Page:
My wife and I are planning a somewhat similar trip for this spring, visiting Tennessee, Kentucky and North Carolina, so I've been doing a bit of research myself on some of the areas you'll be driving through. Be sure to check out both Mammoth Cave and Great Smoky Mountains national parks. You might also want to consider some lesser-known (and thus less crowded) venues such as Big South Fork National River and Recreation Area and Cumberland Gap National Historical Park. As a general rule, your best camping options (low price and quiet) are state parks and national forests. The biggest problem I see with your itinerary is your plan to spend three nights "in Nashville". Finding parking near town, and especially getting around during the day are going to be particularly difficult in a 30 foot motor home. I wouldn't plan on taking it into the city at all.


  3. Default

    So we did a similar route last autumn. Autumn? We must be from the uk!!
    We travelled the other way round and stayed at hotels/lodges but for what it's worth here are some of our thoughts
    Stopping at Montgomery was good as it broke up a long drive from New Orleans to Atlanta. We took time out to visit the rosa parks museum and also hank Williams memorial.
    The Natchez trace parkway is gorgeous if ou catch it with the trees changing colour. However it can get a bit samey and it's a long slow road. We did the north bit from Nashville down to the 64 the junction to Shiloh. Then headed across to Memphis. We then took the interstate from Memphis to Jaskson over to Vicksburg and then caught the last bit south into Natchez.
    Shiloh and Vicksburg are well worth a visit if you are interested in the civil war stuff.
    Natchez is wonderful, full of antebellum properties and a real throw back the the old Deep South.
    Gatlinburg is a a bit like Blackpool but in a way only America can do!! Pigeon forge for us was just a long road but of course it has Dollywood. It's a good theme park if you like coasters. The blue smoky mountains are picturesque. Try and fine time to take a trip round cases cove loop road. We took most of th day to go round but well worth it. It was 80 and sunny when we did it so maybe not so good if wet? Also be aware of the fires they had this winter in the gatlinburg pigeon forge area, don't know if they are still recovery in from this. Buckberry creek where we stayed was burnt to a cinder, google it.
    No worries that you won't catch any music, it's everywhere in Memphis, Nashville, New Orleans. When in New Orleans try and get into the preservation hall. Reputedly where it all started, and try pat obriens a couple of doors down and enjoy the duelling pianos. Don't discount Graceland. We weren't expecting to like it much but again spent most of the day there, and we are net even Levi's fans really.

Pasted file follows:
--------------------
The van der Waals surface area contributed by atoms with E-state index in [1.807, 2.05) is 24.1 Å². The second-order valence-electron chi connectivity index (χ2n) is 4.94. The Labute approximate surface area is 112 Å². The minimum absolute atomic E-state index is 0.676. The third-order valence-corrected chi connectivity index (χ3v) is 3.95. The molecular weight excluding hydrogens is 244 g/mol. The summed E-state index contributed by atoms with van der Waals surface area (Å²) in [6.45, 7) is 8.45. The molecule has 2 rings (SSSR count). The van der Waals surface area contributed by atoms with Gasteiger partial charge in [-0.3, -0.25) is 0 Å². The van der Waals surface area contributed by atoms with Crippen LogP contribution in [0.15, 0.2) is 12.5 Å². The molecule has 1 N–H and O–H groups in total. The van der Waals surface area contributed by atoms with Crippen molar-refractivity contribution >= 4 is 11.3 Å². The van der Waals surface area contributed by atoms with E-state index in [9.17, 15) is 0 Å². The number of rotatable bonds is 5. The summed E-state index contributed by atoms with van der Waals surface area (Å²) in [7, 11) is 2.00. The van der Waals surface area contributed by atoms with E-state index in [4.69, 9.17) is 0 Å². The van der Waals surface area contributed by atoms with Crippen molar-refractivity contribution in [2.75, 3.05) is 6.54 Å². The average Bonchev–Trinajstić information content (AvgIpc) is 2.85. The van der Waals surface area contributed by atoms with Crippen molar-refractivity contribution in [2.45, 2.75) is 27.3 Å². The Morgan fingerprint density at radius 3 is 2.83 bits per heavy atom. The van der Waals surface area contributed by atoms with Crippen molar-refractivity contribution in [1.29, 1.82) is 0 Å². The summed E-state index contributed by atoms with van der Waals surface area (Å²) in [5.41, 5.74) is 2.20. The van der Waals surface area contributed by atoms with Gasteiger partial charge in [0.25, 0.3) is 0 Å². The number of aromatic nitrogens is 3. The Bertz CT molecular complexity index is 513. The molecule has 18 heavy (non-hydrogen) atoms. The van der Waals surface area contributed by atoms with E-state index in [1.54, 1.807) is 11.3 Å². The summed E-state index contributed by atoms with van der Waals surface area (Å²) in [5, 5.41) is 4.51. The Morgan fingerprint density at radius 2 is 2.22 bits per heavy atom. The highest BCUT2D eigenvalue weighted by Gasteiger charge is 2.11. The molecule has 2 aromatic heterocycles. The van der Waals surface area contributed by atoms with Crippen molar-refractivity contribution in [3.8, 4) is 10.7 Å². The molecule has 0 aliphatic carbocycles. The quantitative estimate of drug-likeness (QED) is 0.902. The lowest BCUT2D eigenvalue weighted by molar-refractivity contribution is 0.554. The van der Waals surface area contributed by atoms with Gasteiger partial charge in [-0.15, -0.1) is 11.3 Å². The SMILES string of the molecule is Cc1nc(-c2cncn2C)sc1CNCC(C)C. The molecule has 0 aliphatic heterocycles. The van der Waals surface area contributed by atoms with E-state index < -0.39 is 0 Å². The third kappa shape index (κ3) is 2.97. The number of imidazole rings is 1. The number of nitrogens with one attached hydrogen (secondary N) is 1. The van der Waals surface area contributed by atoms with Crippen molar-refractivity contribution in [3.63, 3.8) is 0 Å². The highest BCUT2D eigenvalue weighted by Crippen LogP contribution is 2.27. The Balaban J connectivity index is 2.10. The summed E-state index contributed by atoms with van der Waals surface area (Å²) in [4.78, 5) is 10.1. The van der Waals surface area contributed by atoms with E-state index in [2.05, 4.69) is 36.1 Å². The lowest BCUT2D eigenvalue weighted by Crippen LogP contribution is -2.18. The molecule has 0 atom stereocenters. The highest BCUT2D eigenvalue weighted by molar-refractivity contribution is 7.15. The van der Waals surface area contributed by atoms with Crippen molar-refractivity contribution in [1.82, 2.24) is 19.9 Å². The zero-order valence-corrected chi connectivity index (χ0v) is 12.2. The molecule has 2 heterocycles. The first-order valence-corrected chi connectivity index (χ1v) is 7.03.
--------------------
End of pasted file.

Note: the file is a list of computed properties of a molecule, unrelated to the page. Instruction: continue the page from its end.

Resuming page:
Well hope some of that helps. Enjoy your travels.

  4. #4
    Join Date
    Dec 2008
    Melbourne, Australia

    Default Some more thoughts.

    Quote Originally Posted by Greenthumb View Post
    local / state laws i should know to avoid getting tickets and citations and the like.....
    Basically road laws are the same as they are in Britain. However, what I have found useful, (picked it up from a British driver) is having a small flag in the rear window of the vehicle. Show them you are not a local, and hopefully they will forgive any small traffic indescretions. I have been stopped by police on several occasions for making mistakes, of which I was not aware. When they saw the flag and my licence, they invariably explained what I did wrong, and told me to be careful.

    Also bring your automobile club membership with you. It will give you access to tourism information from the AAA anywhere in the US.

    And yeah! Gatlinburg has been badly hit with that firestorm, and may not be fully opperational by next autumn.

    Last edited by Midwest Michael; 01-17-2017 at 10:02 AM. Reason: Let's avoid the politics, please.

  5. #5
    Join Date
    Jul 2007
    South of England.

    Default Thirsty RV's but great fuel prices.

    the route is roughly 1600 miles (twice the lengh of Britain) we have estimated the fuel between $500-$1300?
    It will depend on gas prices and how many miles you add on with little detours etc but you will be much closer to the $500 mark. You can expect to get a return of around 9mpg on your RV, so even if you covered 1800 miles and gas averaged out at $3 per gallon at the time you travel, it would only come out at $600.